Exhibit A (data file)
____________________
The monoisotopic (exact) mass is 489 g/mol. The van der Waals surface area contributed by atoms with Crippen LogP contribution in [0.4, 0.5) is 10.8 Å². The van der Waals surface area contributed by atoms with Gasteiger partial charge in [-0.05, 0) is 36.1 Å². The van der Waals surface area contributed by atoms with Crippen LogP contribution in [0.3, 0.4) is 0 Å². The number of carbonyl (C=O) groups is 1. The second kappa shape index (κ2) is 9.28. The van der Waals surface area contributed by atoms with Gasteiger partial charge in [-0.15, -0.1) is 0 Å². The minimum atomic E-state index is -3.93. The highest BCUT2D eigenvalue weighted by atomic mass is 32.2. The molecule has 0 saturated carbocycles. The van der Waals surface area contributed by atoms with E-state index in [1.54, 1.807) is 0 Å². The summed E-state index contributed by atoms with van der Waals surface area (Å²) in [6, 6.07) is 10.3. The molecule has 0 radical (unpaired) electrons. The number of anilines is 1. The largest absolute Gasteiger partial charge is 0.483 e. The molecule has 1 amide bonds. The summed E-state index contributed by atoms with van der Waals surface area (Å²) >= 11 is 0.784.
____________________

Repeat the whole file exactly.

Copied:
The monoisotopic (exact) mass is 489 g/mol. The van der Waals surface area contributed by atoms with Crippen LogP contribution in [0.4, 0.5) is 10.8 Å². The van der Waals surface area contributed by atoms with Gasteiger partial charge in [-0.05, 0) is 36.1 Å². The van der Waals surface area contributed by atoms with Crippen LogP contribution in [0.3, 0.4) is 0 Å². The number of carbonyl (C=O) groups is 1. The second kappa shape index (κ2) is 9.28. The van der Waals surface area contributed by atoms with Gasteiger partial charge in [-0.15, -0.1) is 0 Å². The minimum atomic E-state index is -3.93. The highest BCUT2D eigenvalue weighted by atomic mass is 32.2. The molecule has 0 saturated carbocycles. The van der Waals surface area contributed by atoms with E-state index in [1.54, 1.807) is 0 Å². The summed E-state index contributed by atoms with van der Waals surface area (Å²) in [6, 6.07) is 10.3. The molecule has 0 radical (unpaired) electrons. The number of anilines is 1. The largest absolute Gasteiger partial charge is 0.483 e. The molecule has 1 amide bonds. The summed E-state index contributed by atoms with van der Waals surface area (Å²) >= 11 is 0.784.